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Nonverbal Learning Disorder

Nonverbal Learning Disorder (NLD) is a less well-known condition that makes it hard for students to process nonverbal cues. It can be the reason students struggle with organizational and spatial skills. NLD often leads to attention issues, and in some cases, it is confused with ADHD. Though high school students with the disorder often exhibit advanced verbal skills, they may struggle in social settings or class discussions. This is because they don’t pick up on body language or facial expressions. Educators should be aware that high school students with NLD can be challenged when asked to practice higher order thinking, such as during assignments that require critical thinking.

Schools for Nonverbal Learning Disorder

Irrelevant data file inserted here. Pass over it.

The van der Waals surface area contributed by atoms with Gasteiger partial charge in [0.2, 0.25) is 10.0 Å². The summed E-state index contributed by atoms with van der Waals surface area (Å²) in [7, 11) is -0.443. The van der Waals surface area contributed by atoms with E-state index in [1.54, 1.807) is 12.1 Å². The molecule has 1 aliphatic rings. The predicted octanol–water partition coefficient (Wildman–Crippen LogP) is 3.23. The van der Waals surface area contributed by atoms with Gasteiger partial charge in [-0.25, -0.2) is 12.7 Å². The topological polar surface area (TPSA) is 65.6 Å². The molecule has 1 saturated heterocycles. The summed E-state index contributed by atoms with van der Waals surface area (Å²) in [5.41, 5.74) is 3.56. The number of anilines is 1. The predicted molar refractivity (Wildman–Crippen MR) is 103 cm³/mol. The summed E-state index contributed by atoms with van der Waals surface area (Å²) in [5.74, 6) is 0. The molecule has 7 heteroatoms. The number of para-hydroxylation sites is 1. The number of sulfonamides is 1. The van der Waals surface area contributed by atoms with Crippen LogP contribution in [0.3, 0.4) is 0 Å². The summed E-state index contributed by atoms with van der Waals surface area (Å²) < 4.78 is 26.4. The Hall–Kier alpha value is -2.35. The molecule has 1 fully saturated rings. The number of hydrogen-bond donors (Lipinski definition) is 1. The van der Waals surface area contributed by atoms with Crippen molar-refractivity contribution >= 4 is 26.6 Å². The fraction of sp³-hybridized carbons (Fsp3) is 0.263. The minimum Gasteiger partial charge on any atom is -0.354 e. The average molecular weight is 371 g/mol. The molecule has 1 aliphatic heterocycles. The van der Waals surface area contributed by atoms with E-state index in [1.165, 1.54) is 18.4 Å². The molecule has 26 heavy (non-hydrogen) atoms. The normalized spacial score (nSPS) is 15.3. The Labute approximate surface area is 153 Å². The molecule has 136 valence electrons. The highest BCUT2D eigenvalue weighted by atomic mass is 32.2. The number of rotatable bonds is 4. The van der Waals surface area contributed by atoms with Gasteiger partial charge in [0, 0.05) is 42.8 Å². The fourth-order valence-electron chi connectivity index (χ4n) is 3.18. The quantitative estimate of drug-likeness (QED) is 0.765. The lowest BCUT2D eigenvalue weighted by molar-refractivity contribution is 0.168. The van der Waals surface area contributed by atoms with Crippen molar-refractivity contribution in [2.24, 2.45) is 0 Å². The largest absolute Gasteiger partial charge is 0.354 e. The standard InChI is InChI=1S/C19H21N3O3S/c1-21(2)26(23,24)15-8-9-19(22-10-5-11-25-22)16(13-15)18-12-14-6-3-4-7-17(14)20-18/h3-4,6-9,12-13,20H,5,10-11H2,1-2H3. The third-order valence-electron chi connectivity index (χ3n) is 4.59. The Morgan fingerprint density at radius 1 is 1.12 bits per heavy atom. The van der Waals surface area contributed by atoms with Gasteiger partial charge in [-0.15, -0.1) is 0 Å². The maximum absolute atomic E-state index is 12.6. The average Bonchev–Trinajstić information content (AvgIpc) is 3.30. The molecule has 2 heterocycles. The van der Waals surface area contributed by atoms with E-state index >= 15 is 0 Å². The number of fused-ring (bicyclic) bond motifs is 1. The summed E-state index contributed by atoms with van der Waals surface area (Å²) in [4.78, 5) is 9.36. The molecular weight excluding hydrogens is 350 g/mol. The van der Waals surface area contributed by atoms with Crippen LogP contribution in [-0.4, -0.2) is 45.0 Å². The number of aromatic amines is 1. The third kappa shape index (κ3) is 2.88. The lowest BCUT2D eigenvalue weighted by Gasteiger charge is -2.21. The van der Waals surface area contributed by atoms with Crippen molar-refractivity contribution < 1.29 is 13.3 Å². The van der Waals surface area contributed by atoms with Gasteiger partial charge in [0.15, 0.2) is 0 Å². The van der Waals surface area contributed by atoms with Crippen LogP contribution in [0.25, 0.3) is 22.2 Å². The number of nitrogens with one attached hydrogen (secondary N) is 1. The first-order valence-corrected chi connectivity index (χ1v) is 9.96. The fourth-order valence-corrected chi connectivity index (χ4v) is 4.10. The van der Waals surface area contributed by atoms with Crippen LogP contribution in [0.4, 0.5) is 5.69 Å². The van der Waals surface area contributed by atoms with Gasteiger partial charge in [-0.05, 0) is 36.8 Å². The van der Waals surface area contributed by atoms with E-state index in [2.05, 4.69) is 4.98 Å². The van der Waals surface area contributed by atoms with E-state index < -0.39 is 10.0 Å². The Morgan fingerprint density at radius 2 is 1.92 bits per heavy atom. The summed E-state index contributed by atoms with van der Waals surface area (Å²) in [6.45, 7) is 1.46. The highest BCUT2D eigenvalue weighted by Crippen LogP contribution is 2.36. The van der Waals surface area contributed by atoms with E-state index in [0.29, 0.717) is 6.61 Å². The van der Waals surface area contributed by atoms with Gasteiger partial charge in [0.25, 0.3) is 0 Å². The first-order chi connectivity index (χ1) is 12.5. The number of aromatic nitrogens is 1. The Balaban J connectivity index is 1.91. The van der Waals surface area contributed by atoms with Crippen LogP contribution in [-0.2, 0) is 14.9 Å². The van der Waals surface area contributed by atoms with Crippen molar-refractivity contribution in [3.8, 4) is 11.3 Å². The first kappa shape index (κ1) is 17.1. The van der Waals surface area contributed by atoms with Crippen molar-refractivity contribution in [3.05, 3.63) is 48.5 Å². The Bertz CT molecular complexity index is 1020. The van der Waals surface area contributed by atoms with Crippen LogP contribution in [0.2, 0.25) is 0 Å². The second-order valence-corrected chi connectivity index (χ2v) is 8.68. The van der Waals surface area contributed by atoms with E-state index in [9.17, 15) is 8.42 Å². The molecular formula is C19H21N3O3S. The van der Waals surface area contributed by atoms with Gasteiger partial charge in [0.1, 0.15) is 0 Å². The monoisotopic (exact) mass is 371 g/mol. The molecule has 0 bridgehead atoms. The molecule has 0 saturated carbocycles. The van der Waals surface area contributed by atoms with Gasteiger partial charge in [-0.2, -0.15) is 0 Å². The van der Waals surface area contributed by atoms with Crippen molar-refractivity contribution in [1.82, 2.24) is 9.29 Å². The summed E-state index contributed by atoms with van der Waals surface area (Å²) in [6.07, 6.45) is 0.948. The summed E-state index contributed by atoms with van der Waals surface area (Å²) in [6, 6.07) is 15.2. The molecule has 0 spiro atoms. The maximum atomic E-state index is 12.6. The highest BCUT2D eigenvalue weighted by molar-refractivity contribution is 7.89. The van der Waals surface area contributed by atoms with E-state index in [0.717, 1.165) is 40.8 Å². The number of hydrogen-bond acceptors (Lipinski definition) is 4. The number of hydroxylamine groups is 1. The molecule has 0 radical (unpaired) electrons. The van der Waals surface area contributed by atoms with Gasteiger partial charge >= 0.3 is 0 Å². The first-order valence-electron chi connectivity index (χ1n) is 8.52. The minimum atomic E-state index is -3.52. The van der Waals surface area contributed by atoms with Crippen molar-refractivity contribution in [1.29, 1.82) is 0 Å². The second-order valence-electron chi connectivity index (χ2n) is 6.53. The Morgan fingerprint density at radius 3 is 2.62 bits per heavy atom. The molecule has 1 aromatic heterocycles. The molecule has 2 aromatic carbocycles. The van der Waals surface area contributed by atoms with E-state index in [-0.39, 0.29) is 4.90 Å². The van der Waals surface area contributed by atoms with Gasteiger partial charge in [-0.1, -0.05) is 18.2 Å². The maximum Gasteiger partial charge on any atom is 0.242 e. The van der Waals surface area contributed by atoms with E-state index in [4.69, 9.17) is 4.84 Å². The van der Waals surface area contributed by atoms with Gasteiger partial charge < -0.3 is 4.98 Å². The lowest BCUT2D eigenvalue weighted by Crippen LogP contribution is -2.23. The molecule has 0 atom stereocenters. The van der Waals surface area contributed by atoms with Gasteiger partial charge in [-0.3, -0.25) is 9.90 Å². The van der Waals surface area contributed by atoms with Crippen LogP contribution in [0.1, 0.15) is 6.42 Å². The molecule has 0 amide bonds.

A school for Nonverbal Learning Disorder will be prepared to help students with the challenges they face in relation to spatial information, visual imagery, math patterns, and verbal instruction. At Beekman, we recognize that students with this condition may have difficulty when new concepts are presented orally. They may need access to written copies of verbal instructions. We’re here to assist students with mild NLD issues, whether that involves supporting their reading comprehension or preparing them to undertake a large project. Teachers and tutors familiar with nonverbal learning disorder can work with students who have trouble determining main ideas or learning abstract concepts. During tutoring sessions, students can be shown how to separate assignments into manageable tasks or use effective study techniques.

High School Students with NLD

At Beekman, we know that learning disorders affect not only academic success but also student motivation and self-esteem. We want to support high school students with Nonverbal Learning Disorder as they work toward their educational goals. This learning disorder may not be identified until a student reaches middle school or high school, so it’s important that NLD help be available to those facing its unique challenges.